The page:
Nick Cave inspiring this thought for BBC Radio 4 on ritual and spirituality in the circular economy of faith.
What’s the most spiritual book published in 2022?
There’s a good argument for saying it’s a series of conversations about life and death, art and creativity between the journalist Sean O’Hagan and the rock singer Nick Cave.
Entitled ‘Faith Hope and Carnage’, Rowan Williams — who knows about these things having once been Archbishop of Canterbury — says he can’t recall reading ‘so searching an engagement with how faith works…’
Cave told BBC Newsnight that it was the sudden death of his teenage son Arthur — and his family’s experience of grief — that transformed his perspective on life. Perhaps most surprisingly it returned him to religious practice.
Previously he considers he had a narrow view of the world but now feels as if he has become ‘an actual person’, a deep faith awakened within.
But he doesn’t buy the popular idea that spirituality is gradually displacing religion. He describes religion as ‘spirituality with rigour’ because ‘it requires something of us…’
It’s a common trope to set up religion and spirituality in opposition — the one cold and fossilised, the other cool and hip — but the American scholar Barbara Brown Taylor captures their entanglement.
‘Religion,’ she writes, ‘Is the deep well that connects me to the wisdom of the ages. Spirituality is the daily experience of hauling up living water and carrying it into a dry world.’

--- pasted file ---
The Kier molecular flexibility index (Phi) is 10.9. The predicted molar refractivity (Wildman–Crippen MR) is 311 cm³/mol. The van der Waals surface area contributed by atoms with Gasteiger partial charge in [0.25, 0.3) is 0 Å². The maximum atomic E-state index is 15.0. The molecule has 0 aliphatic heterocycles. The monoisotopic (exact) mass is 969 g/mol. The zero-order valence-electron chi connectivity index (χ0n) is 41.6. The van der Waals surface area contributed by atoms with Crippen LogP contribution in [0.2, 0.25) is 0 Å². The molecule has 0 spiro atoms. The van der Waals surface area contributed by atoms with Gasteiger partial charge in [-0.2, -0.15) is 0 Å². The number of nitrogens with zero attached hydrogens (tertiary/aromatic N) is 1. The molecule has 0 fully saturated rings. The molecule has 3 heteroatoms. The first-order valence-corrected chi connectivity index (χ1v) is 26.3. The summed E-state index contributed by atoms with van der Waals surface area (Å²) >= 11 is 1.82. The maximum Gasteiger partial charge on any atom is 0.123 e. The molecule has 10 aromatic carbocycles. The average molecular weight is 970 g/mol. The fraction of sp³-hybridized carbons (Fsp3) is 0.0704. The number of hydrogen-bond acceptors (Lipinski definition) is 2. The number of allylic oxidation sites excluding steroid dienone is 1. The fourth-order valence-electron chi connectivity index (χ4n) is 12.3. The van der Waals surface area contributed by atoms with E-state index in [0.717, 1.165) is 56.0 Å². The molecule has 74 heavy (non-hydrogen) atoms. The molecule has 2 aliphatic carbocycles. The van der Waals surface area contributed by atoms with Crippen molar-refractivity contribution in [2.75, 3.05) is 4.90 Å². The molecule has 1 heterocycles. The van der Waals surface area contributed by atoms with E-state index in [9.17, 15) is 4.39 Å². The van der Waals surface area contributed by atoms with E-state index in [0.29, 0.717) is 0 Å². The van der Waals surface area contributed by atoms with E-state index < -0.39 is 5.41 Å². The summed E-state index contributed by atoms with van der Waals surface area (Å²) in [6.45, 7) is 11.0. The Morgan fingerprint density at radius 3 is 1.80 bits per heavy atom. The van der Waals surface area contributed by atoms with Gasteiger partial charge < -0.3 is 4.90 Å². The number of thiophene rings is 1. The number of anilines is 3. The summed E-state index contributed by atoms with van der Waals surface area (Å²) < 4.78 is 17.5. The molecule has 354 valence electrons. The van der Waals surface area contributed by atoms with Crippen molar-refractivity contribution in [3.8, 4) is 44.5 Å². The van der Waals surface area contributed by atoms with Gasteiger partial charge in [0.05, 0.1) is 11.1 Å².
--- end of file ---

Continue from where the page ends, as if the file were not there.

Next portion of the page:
Asked what his religion looks like, Cave lists a series of adopted habits like attending church, praying, and reading the scriptures.
In the great communities of faith habits are often called rituals and they conjure up an alternative time and space in the day — or chart an alternative calendar through the year.
Today is the last day of the Christian year and tomorrow, the first Sunday of a season known as Advent — four weeks of waiting and deliberation, ahead of the season of Christmas.
The economy of faith is circular, a reminder that life itself is not as linear as it pretends. That every end can hold another beginning. That there is faith and hope even in carnage.
Maybe the songwriter in Nick Cave is discovering what Rabbi Chaim Stern meant when he described ritual as ‘poetry in action.’
Some days the power of taking part in the regular communal life of a church, synagogue or mosque is less in the belief system and more in the rotation of familiar habits, the pattern of rhyme and ritual, the circle of song and silence.
No one says it better than the author Karen Armstrong:
‘Religion is not about accepting 20 impossible propositions before breakfast, but about doing things that change you. It is a moral aesthetic, an ethical alchemy. If you behave in a certain way, you will be transformed.’